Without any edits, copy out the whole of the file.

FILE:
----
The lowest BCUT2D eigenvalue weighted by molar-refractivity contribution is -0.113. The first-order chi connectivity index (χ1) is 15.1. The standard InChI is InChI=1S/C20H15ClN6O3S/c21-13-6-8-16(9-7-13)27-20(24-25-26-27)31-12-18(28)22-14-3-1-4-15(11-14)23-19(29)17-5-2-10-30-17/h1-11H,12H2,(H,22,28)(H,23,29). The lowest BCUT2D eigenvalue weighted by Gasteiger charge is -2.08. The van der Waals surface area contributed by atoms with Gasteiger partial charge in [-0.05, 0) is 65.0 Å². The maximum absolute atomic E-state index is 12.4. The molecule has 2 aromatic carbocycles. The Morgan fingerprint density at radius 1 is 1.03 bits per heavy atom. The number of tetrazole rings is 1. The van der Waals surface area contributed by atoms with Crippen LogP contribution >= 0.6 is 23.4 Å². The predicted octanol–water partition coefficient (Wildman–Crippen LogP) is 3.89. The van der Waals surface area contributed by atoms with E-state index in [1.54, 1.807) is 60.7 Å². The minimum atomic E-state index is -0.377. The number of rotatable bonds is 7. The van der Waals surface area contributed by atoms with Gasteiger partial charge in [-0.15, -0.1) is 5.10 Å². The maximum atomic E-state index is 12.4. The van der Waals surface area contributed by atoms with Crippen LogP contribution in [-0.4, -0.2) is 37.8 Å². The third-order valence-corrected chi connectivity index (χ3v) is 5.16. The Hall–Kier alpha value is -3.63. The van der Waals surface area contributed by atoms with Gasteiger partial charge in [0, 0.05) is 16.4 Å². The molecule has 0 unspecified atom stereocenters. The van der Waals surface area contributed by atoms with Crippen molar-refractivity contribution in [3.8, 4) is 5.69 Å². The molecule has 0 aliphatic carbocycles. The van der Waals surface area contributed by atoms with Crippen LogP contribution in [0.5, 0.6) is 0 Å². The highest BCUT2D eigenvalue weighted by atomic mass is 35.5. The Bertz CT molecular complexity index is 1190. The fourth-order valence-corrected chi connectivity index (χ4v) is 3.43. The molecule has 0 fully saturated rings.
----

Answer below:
The lowest BCUT2D eigenvalue weighted by molar-refractivity contribution is -0.113. The first-order chi connectivity index (χ1) is 15.1. The standard InChI is InChI=1S/C20H15ClN6O3S/c21-13-6-8-16(9-7-13)27-20(24-25-26-27)31-12-18(28)22-14-3-1-4-15(11-14)23-19(29)17-5-2-10-30-17/h1-11H,12H2,(H,22,28)(H,23,29). The lowest BCUT2D eigenvalue weighted by Gasteiger charge is -2.08. The van der Waals surface area contributed by atoms with Gasteiger partial charge in [-0.05, 0) is 65.0 Å². The maximum absolute atomic E-state index is 12.4. The molecule has 2 aromatic carbocycles. The Morgan fingerprint density at radius 1 is 1.03 bits per heavy atom. The number of tetrazole rings is 1. The van der Waals surface area contributed by atoms with Crippen LogP contribution >= 0.6 is 23.4 Å². The predicted octanol–water partition coefficient (Wildman–Crippen LogP) is 3.89. The van der Waals surface area contributed by atoms with E-state index in [1.54, 1.807) is 60.7 Å². The minimum atomic E-state index is -0.377. The number of rotatable bonds is 7. The van der Waals surface area contributed by atoms with Gasteiger partial charge in [-0.15, -0.1) is 5.10 Å². The maximum atomic E-state index is 12.4. The van der Waals surface area contributed by atoms with Crippen LogP contribution in [-0.4, -0.2) is 37.8 Å². The third-order valence-corrected chi connectivity index (χ3v) is 5.16. The Hall–Kier alpha value is -3.63. The van der Waals surface area contributed by atoms with Gasteiger partial charge in [0, 0.05) is 16.4 Å². The molecule has 0 unspecified atom stereocenters. The van der Waals surface area contributed by atoms with Crippen molar-refractivity contribution in [3.8, 4) is 5.69 Å². The molecule has 0 aliphatic carbocycles. The van der Waals surface area contributed by atoms with Crippen LogP contribution in [0.5, 0.6) is 0 Å². The highest BCUT2D eigenvalue weighted by atomic mass is 35.5. The Bertz CT molecular complexity index is 1190. The fourth-order valence-corrected chi connectivity index (χ4v) is 3.43. The molecule has 0 fully saturated rings.